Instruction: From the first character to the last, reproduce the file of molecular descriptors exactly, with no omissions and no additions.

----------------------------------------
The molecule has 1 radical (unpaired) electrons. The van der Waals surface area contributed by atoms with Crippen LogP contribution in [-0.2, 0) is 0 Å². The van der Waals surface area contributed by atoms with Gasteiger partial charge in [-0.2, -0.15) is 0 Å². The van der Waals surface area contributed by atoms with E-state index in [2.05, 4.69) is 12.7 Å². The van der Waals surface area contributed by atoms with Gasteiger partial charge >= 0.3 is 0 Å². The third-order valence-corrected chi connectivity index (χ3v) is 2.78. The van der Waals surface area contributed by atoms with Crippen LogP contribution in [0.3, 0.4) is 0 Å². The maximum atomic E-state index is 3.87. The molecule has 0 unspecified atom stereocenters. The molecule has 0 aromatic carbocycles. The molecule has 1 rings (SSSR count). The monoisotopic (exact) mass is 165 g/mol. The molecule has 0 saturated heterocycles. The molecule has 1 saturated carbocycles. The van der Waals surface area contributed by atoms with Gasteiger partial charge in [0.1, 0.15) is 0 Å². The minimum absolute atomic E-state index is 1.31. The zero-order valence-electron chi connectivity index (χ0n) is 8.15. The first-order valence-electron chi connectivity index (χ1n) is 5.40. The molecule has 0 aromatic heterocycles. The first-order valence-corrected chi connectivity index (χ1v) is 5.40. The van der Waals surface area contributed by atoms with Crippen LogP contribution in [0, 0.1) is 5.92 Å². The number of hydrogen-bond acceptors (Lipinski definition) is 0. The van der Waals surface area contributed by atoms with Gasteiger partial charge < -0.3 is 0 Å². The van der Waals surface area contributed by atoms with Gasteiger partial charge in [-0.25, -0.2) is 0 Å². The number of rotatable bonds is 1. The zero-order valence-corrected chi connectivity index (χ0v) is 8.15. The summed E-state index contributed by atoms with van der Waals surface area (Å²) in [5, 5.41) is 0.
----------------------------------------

The molecule has 1 radical (unpaired) electrons. The van der Waals surface area contributed by atoms with Crippen LogP contribution in [-0.2, 0) is 0 Å². The van der Waals surface area contributed by atoms with Gasteiger partial charge in [-0.2, -0.15) is 0 Å². The van der Waals surface area contributed by atoms with E-state index in [2.05, 4.69) is 12.7 Å². The van der Waals surface area contributed by atoms with Gasteiger partial charge >= 0.3 is 0 Å². The third-order valence-corrected chi connectivity index (χ3v) is 2.78. The van der Waals surface area contributed by atoms with Crippen LogP contribution in [0.3, 0.4) is 0 Å². The maximum atomic E-state index is 3.87. The molecule has 0 unspecified atom stereocenters. The molecule has 0 aromatic carbocycles. The molecule has 1 rings (SSSR count). The monoisotopic (exact) mass is 165 g/mol. The molecule has 0 saturated heterocycles. The molecule has 1 saturated carbocycles. The van der Waals surface area contributed by atoms with Gasteiger partial charge in [0.1, 0.15) is 0 Å². The minimum absolute atomic E-state index is 1.31. The zero-order valence-electron chi connectivity index (χ0n) is 8.15. The first-order valence-electron chi connectivity index (χ1n) is 5.40. The molecule has 0 aromatic heterocycles. The first-order valence-corrected chi connectivity index (χ1v) is 5.40. The van der Waals surface area contributed by atoms with Crippen LogP contribution in [0, 0.1) is 5.92 Å². The number of hydrogen-bond acceptors (Lipinski definition) is 0. The van der Waals surface area contributed by atoms with Gasteiger partial charge < -0.3 is 0 Å². The van der Waals surface area contributed by atoms with Gasteiger partial charge in [-0.25, -0.2) is 0 Å². The number of rotatable bonds is 1. The zero-order valence-corrected chi connectivity index (χ0v) is 8.15. The summed E-state index contributed by atoms with van der Waals surface area (Å²) in [5, 5.41) is 0.